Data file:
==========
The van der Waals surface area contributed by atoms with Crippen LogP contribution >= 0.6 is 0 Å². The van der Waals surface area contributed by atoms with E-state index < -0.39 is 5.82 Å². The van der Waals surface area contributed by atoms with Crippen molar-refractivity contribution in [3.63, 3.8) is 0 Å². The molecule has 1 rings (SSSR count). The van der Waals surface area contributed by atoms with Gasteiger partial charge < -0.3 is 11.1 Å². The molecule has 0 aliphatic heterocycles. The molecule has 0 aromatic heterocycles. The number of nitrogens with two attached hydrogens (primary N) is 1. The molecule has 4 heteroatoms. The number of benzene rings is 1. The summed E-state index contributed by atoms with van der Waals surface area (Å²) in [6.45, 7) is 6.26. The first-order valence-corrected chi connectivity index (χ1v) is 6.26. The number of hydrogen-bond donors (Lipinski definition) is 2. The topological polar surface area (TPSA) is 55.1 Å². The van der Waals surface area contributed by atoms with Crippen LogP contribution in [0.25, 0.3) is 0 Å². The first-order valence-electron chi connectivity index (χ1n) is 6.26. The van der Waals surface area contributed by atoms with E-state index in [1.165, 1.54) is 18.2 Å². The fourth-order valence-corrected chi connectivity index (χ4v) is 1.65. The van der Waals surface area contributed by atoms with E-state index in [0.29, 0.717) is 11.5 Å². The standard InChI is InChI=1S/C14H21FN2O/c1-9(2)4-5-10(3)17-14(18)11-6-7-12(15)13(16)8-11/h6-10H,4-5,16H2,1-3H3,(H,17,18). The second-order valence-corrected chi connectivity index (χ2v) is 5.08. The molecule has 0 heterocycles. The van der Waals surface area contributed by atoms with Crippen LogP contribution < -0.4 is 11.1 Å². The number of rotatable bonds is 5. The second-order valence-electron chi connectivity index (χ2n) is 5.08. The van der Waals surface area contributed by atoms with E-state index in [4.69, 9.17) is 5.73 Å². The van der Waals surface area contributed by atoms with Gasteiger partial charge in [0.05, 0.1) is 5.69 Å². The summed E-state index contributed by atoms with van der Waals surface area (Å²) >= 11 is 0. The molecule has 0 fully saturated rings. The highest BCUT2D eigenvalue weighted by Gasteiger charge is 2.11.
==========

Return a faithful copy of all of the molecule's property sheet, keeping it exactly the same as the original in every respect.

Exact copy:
The van der Waals surface area contributed by atoms with Crippen LogP contribution >= 0.6 is 0 Å². The van der Waals surface area contributed by atoms with E-state index < -0.39 is 5.82 Å². The van der Waals surface area contributed by atoms with Crippen molar-refractivity contribution in [3.63, 3.8) is 0 Å². The molecule has 1 rings (SSSR count). The van der Waals surface area contributed by atoms with Gasteiger partial charge < -0.3 is 11.1 Å². The molecule has 0 aliphatic heterocycles. The molecule has 0 aromatic heterocycles. The number of nitrogens with two attached hydrogens (primary N) is 1. The molecule has 4 heteroatoms. The number of benzene rings is 1. The summed E-state index contributed by atoms with van der Waals surface area (Å²) in [6.45, 7) is 6.26. The first-order valence-corrected chi connectivity index (χ1v) is 6.26. The number of hydrogen-bond donors (Lipinski definition) is 2. The topological polar surface area (TPSA) is 55.1 Å². The van der Waals surface area contributed by atoms with Crippen LogP contribution in [0.25, 0.3) is 0 Å². The first-order valence-electron chi connectivity index (χ1n) is 6.26. The van der Waals surface area contributed by atoms with E-state index in [1.165, 1.54) is 18.2 Å². The fourth-order valence-corrected chi connectivity index (χ4v) is 1.65. The van der Waals surface area contributed by atoms with E-state index in [0.29, 0.717) is 11.5 Å². The standard InChI is InChI=1S/C14H21FN2O/c1-9(2)4-5-10(3)17-14(18)11-6-7-12(15)13(16)8-11/h6-10H,4-5,16H2,1-3H3,(H,17,18). The second-order valence-corrected chi connectivity index (χ2v) is 5.08. The molecule has 0 heterocycles. The van der Waals surface area contributed by atoms with Crippen LogP contribution < -0.4 is 11.1 Å². The number of rotatable bonds is 5. The second-order valence-electron chi connectivity index (χ2n) is 5.08. The van der Waals surface area contributed by atoms with E-state index in [4.69, 9.17) is 5.73 Å². The van der Waals surface area contributed by atoms with Gasteiger partial charge in [0.05, 0.1) is 5.69 Å². The summed E-state index contributed by atoms with van der Waals surface area (Å²) >= 11 is 0. The molecule has 0 fully saturated rings. The highest BCUT2D eigenvalue weighted by Gasteiger charge is 2.11.